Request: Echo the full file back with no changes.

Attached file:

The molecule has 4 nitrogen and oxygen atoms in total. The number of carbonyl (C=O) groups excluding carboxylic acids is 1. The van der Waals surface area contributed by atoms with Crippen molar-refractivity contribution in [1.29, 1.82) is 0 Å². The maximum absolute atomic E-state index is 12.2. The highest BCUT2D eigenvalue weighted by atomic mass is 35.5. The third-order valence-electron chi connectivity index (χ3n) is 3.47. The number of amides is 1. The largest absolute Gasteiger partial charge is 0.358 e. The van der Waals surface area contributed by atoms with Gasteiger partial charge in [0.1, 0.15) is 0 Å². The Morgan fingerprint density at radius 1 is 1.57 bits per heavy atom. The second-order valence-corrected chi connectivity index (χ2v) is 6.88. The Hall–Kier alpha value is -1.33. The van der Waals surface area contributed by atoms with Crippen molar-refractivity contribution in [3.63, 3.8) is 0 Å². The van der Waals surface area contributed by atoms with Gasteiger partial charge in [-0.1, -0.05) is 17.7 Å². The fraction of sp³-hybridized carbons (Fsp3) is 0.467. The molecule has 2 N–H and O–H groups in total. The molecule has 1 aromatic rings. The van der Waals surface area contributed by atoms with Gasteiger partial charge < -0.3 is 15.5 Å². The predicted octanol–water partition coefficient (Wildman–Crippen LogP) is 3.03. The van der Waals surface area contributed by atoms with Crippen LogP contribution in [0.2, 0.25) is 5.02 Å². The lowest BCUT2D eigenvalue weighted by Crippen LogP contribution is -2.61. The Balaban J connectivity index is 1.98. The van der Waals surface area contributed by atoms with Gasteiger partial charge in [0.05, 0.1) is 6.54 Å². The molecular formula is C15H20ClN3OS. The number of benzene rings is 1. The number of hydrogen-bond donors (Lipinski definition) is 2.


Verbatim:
The molecule has 4 nitrogen and oxygen atoms in total. The number of carbonyl (C=O) groups excluding carboxylic acids is 1. The van der Waals surface area contributed by atoms with Crippen molar-refractivity contribution in [1.29, 1.82) is 0 Å². The maximum absolute atomic E-state index is 12.2. The highest BCUT2D eigenvalue weighted by atomic mass is 35.5. The third-order valence-electron chi connectivity index (χ3n) is 3.47. The number of amides is 1. The largest absolute Gasteiger partial charge is 0.358 e. The van der Waals surface area contributed by atoms with Gasteiger partial charge in [0.1, 0.15) is 0 Å². The Morgan fingerprint density at radius 1 is 1.57 bits per heavy atom. The second-order valence-corrected chi connectivity index (χ2v) is 6.88. The Hall–Kier alpha value is -1.33. The van der Waals surface area contributed by atoms with Crippen molar-refractivity contribution in [3.63, 3.8) is 0 Å². The van der Waals surface area contributed by atoms with Gasteiger partial charge in [-0.1, -0.05) is 17.7 Å². The fraction of sp³-hybridized carbons (Fsp3) is 0.467. The molecule has 2 N–H and O–H groups in total. The molecule has 1 aromatic rings. The van der Waals surface area contributed by atoms with Gasteiger partial charge < -0.3 is 15.5 Å². The predicted octanol–water partition coefficient (Wildman–Crippen LogP) is 3.03. The van der Waals surface area contributed by atoms with Crippen LogP contribution in [0.2, 0.25) is 5.02 Å². The lowest BCUT2D eigenvalue weighted by Crippen LogP contribution is -2.61. The Balaban J connectivity index is 1.98. The van der Waals surface area contributed by atoms with Gasteiger partial charge in [0.05, 0.1) is 6.54 Å². The molecular formula is C15H20ClN3OS. The number of benzene rings is 1. The number of hydrogen-bond donors (Lipinski definition) is 2.